“…he “out-citizened” white citizens, at a time when most whites did not believe that blacks should be citizens.”
John Stauffer and Zoe Trodd | Picturing Frederick Douglass: An Illustrated Biography of the Nineteenth Century’s Most Photographed American| Liveright| Nov. 2015 | 22 minutes (5,654 words)
The following excerpt appears courtesy of Liveright Publishing.
Frederick Douglass was in love with photography. During the four years of civil war, he wrote more extensively on photography than any other American, even while recognizing that his audiences were “riveted” to the war and wanted a speech only on “this mighty struggle.” He frequented photographers’ studios and sat for his portrait whenever he could. As a result of this passion, he also became the most photographed American of the nineteenth century.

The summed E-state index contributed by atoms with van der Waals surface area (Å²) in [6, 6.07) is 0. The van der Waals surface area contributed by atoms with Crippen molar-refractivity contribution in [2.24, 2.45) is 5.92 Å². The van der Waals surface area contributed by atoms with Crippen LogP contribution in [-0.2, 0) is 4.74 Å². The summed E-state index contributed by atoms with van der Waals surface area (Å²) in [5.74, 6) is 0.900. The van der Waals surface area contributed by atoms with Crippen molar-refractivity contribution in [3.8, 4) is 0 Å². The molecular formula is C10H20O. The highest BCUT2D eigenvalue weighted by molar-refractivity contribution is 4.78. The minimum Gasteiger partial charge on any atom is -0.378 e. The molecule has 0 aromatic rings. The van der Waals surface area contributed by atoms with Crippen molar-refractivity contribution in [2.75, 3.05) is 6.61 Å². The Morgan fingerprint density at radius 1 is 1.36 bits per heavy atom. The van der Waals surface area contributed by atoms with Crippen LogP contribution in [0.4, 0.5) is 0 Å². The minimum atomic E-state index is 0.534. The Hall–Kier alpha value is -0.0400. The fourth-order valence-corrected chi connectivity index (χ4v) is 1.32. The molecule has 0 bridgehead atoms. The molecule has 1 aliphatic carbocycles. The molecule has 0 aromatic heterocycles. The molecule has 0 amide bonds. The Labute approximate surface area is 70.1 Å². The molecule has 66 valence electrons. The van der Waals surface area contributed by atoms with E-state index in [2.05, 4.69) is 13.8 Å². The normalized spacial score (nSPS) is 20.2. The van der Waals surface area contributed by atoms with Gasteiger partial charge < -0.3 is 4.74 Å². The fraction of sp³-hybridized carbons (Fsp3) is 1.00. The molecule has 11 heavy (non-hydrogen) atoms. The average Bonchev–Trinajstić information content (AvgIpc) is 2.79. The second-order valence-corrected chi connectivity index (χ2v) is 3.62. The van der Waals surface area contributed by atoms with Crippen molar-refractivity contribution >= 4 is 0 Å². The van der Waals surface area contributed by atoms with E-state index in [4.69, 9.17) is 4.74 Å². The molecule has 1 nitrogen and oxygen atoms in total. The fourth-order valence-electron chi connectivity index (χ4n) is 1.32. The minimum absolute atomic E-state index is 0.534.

It may seem strange, if not implausible, to assert that a black man and former slave wrote more extensively on photography, and sat for his portrait more frequently, than any of his American peers. But he did…
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